What businesses [including land trusts] should know about the evolution of rural solar
Solar projects certainly are growing rapidly throughout the United States, with total installed capacity just shy of 70 gigawatts and a contracted pipeline of 27.9 GW, according to SEIA. A recent Wall Street Journal analysis of EIA data reported that solar projects occupied 258,000 acres in 2018, while NREL estimates that solar will occupy 3 million acres by 2030.
That may be a small fraction of the nearly 900 million acres of farmland in the United States (PDF), but it’s enough to make agricultural communities apprehensive about the advance of solar onto previously pastoral land. While landowning farmers are grateful for the steady income that comes from leasing to solar projects, others in rural areas—including many state agricultural departments—are still grappling with what the growth of solar will mean for their concept of rural land and role as agricultural boosters…
And with wind and solar cropping up in more rural communities, the bar is being set higher. “The future for renewable energy has to include a sustainable land use component,” Hoosier Energy’s Cisney said. In leveraging new partnerships and co-location opportunities among developers, farmers and local communities, rural America has the potential to assume a more active leadership role in cooperatively advancing the clean energy transition…
One of the world’s biggest investors is preparing its $178B portfolio for climate change
Dutch investment giant PGGM is undertaking a radical exercise to find out which assets and areas in its portfolio are most exposed to climate change and using the data to shape future investment decisions, including where it buys new buildings.
PGGM owns stakes in 4,000 assets around the world with a total value of €160B ($178B). Its equity stake in that portfolio is €14B ($15.5B). With the roughly $16B of listed real estate stocks it also owns, it is the world’s 12th-largest owner of real estate, according to IPE Real Assets…
Urban forestry takes on the world. But first, Rhode Island
Among dozens of new trees transforming a muddy Catholic elementary schoolyard, the pastor opened his Bible only a handful of pages, going full Old Testament in his impassioned spiritual plea for more trees.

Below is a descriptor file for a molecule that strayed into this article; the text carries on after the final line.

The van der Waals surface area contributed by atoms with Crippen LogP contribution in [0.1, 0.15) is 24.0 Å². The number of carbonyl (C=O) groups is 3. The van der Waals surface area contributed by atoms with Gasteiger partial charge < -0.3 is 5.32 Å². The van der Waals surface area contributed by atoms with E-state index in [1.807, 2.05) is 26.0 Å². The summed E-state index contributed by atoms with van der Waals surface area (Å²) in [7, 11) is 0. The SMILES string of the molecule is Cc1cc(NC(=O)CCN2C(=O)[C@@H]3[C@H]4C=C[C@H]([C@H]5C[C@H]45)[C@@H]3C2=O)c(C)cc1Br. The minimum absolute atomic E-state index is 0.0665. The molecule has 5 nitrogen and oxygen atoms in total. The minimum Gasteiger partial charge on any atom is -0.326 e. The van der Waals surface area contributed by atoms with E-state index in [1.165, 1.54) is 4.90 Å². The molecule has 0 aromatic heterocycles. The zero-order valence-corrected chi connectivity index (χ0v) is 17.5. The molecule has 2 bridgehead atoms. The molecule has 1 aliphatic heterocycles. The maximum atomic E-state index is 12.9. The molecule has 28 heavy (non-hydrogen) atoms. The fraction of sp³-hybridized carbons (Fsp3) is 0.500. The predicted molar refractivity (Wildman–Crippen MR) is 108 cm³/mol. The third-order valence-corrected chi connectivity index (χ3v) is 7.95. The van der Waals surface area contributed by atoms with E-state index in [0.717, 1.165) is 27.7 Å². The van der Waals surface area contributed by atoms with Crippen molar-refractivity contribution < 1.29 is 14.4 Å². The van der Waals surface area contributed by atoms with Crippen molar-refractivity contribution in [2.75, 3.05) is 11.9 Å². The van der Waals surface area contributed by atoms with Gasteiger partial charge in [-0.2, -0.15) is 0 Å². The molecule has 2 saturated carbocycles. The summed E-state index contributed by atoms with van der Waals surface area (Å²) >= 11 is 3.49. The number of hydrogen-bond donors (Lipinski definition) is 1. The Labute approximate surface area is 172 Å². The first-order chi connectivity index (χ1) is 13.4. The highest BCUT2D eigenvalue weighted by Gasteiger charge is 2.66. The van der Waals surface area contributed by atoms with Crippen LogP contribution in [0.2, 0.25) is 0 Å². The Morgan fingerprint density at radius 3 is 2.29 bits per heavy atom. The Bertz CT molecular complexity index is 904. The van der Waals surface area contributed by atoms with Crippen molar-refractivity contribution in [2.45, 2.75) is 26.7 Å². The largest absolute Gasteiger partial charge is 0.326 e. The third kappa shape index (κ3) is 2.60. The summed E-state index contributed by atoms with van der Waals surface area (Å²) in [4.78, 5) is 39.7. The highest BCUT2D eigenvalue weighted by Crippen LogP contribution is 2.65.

Beside him stood Rhode Island’s Governor Gina Raimondo, who had just given an equally impassioned speech about the many scientific and public health benefits of trees. And when the children were unleashed with shovels to plant the final tree, it reminded everyone what perspective matters most: creating a stable future together…
Startups aim to pay farmers to bury carbon pollution in soil
Last summer, Boston-based Indigo Agriculture made headlines in business media with the announcement of its Terraton Initiative, which aims to pay growers to sequester one trillion tons of carbon dioxide.
Although Indigo is involved in a range of farm-related activities, from microbial seed treatments to agronomy (expert farm consulting, essentially) and crop transportation, soil carbon is a major focus. The company has promised that farmers who signed up for its carbon program before the end of 2019 will receive at least $15 per metric ton sequestered. Payments will be financed partly through the sale of offsets, which go for $20 per ton. As of late January, growers had committed more than 17 million acres to the program, according to Indigo’s website…
Agrivoltaics: Solar panels on farms could be a win-win
The solar panels in the fields at the University of Massachusetts Crop Research and Education Center don’t look like what most of us have come to expect. Instead of hunkering close to the earth, they’re mounted seven feet off the ground, with ample room for farmers or cows to wander underneath.